Latest Discussions : Basement & Foundation


12:42PM | 03/13/01
Member Since: 03/12/01
40 lifetime posts
This is similar to another post.

Our home is over 50 years old. We have noticed there is a moisture problem in the attic. We also have water in our crawlspace.

The attic has 1/2 blown in insulation and 1/2 roll insulation. We put plywood done on the side with roll insulation, but put spacers between the plywood floor and joists to allow air movement. The bottom of the boards are moldy and the insulation is wet. And insulation not covered is also wet.

In the winter, the roof nails are frosty.

We rerouted our plastic bathroom vents to reduce pipe runs in our attic. The west and east side of the house has open louvers for air flow. There is a power fan in the middle which runs all the time. There are no soffit vents on the house. There are a couple of vents along the middle of the roof.

Once we get the crawlspace done this summer, we want to put in new insulation in the attic in the fall.
Any suggestions to what may be causing the moisture and what can we do reducing the moisture in the attic?

Thanks in advance.


09:39AM | 03/14/01
Member Since: 01/28/01
171 lifetime posts
If the insulation is wet, you have a very serious problem. Do you have a vapor barrier under the insulation? It is necessary to keep house moisture from migrating into the attic when the attic is cool or cold. Are you sure the vent runs are sealed and run all the way to an exterior vent? Given the wide spread nature of the moisture and the "wet" feeling, I lean towards needing much more ventilation at the level of the insulation and a search for roof leaks. Without seeing your attic, it sounds like all the air movement is up at the roof peak. You need soffit vents so air circulates throughout the attic. When you reinsulate, check the floor of the attic for leaks from the rooms below. Check the seal of any access hatches.

Another, though remote, possiblity is past roof leaks since repaired. The soaked insulation was never replaced and is very slowly drying.


09:44AM | 03/19/01
Member Since: 03/12/01
40 lifetime posts
The insulation seems to be damp on the top, primarily under the plywood boards.
The insulation sits ontop of the ceiling and has no paper backing.

I do have a moisture problem in the crawlspace, which are working on fixing this spring with a sump system.

We are also going to add some more vents below the louver vents on the west/east end of the house (this should be inline with your suggestion, too). There is no easy way to add soffit vents because of how the house was made.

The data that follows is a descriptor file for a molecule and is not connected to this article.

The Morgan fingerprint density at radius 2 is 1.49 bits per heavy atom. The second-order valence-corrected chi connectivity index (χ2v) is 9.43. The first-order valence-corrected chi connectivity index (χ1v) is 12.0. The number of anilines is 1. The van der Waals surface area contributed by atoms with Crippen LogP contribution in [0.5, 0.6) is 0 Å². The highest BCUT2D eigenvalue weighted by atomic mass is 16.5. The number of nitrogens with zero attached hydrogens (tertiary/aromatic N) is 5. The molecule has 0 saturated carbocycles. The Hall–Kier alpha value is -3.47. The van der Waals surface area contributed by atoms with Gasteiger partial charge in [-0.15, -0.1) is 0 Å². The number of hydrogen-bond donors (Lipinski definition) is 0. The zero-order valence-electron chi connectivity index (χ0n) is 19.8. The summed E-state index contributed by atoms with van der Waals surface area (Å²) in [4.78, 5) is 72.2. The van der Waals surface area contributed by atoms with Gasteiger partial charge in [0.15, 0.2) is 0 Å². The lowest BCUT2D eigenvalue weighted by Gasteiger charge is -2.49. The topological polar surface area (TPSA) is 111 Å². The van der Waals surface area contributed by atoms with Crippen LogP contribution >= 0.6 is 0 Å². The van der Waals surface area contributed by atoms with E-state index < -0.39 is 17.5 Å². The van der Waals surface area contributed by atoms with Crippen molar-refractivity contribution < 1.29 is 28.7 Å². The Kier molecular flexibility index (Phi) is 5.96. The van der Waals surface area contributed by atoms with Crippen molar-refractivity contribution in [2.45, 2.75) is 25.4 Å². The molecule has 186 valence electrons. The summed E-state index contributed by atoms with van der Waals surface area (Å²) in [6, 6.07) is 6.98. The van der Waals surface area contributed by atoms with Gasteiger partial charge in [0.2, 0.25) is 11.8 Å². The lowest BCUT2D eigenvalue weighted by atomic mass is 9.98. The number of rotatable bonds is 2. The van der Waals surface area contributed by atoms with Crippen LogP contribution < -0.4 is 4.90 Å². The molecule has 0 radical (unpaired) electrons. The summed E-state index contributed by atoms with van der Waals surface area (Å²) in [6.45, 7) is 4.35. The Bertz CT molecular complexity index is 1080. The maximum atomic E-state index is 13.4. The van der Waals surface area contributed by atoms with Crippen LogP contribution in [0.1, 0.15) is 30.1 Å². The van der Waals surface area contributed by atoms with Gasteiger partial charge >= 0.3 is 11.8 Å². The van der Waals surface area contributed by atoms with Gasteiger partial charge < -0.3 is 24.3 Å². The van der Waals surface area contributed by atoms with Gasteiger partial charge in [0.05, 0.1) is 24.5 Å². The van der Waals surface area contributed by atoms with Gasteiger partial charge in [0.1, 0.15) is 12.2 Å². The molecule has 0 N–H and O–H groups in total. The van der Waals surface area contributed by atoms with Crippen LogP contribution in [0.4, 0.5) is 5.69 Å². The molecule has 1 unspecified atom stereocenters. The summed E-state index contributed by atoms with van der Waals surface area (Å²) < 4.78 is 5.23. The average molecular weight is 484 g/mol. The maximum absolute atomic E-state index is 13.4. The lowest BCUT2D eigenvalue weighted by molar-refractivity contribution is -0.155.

The area in the attic is approximately 60 ft by 30 ft.

The bathroom vents are sealed and all run to the roof and exit out the roof.

I appreciate your time and if you have other suggestions on how to move more air around, please let me know.

Also - if we get the crawlspace dried out this spring, and the insulation finally dries out, do we need to replace the insulation or just put new on top?

Thanks again.


02:14AM | 03/20/01
Member Since: 01/28/01
171 lifetime posts
The insulation may be damp on top if the moisture migrated from the house to the attic and then condensed when it reached the cold attic air.

I would a) throw out the old insulation, since it may be moldy, etc. and lost its insulating structure.
b) lay one layer of fiberglass insulation, backing down or blown in with a layer of plastic film for a vapor barrier.
c) if using fiberglass, add a second layer across the first layer to cover gaps.

Others with experience with damp insulation may have other advise. You definitely need the vapor barrier.


03:58AM | 03/20/01
Member Since: 03/12/01
40 lifetime posts
Thanks for the info on the insulation.
I'd like to use the roll kind of insulation. Part of the attic has plywood floor. We used spacers to provide some air movement between the floor and insulation. I've heard I need 18inch in the attic. How do you get that much, when there is 6-8 inches between the insulation and plywood?

To get the vapor barrier, I need to place the insulation with the paper backing against the top of the ceiling?

What R-factor do I need?

I appreciate your assistance!


02:14AM | 03/21/01
Member Since: 01/28/01
171 lifetime posts
For figuring what you should have go to:
(all one line without any spaces)

Insulation levels are based on age of house, type of heat and zip code. My new house in West Virginia calls for R-49 in the ceiling.

I don't know other materials but fiberglass batts are R-3ish per inch of thickness. I have a layer of kraft faced R-30 (10 inch) layed along the joists, face down against the ceiling. On top I have unfaced R-19 (6 inch) layed across the joists to close gaps in the first layer.

Other, higher R materials would need thinner layers. Just make sure you have a vapor barrier and you close gaps as much as possible.


02:17AM | 03/21/01
Member Since: 01/28/01
171 lifetime posts
The website in my last post didn't display quite right. The last part should be:

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